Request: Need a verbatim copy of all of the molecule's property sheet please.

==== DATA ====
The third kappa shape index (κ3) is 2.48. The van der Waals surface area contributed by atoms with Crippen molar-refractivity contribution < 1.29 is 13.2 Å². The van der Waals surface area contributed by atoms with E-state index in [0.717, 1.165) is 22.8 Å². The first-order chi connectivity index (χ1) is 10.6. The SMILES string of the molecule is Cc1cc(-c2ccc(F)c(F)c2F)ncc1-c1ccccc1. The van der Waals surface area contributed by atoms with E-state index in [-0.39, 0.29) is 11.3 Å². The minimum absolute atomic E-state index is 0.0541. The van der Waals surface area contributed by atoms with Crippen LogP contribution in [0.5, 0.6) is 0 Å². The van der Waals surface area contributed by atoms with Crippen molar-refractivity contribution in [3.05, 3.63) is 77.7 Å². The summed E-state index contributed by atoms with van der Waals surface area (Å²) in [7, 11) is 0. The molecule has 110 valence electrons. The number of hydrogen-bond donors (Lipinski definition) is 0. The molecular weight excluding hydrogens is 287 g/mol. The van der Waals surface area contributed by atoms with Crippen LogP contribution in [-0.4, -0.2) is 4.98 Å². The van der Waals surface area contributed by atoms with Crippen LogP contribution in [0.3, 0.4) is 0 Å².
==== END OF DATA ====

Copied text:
The third kappa shape index (κ3) is 2.48. The van der Waals surface area contributed by atoms with Crippen molar-refractivity contribution < 1.29 is 13.2 Å². The van der Waals surface area contributed by atoms with E-state index in [0.717, 1.165) is 22.8 Å². The first-order chi connectivity index (χ1) is 10.6. The SMILES string of the molecule is Cc1cc(-c2ccc(F)c(F)c2F)ncc1-c1ccccc1. The van der Waals surface area contributed by atoms with E-state index in [-0.39, 0.29) is 11.3 Å². The minimum absolute atomic E-state index is 0.0541. The van der Waals surface area contributed by atoms with Crippen LogP contribution in [0.5, 0.6) is 0 Å². The van der Waals surface area contributed by atoms with Crippen molar-refractivity contribution in [3.05, 3.63) is 77.7 Å². The summed E-state index contributed by atoms with van der Waals surface area (Å²) in [7, 11) is 0. The molecule has 110 valence electrons. The number of hydrogen-bond donors (Lipinski definition) is 0. The molecular weight excluding hydrogens is 287 g/mol. The van der Waals surface area contributed by atoms with Crippen LogP contribution in [-0.4, -0.2) is 4.98 Å². The van der Waals surface area contributed by atoms with Crippen LogP contribution in [0.3, 0.4) is 0 Å².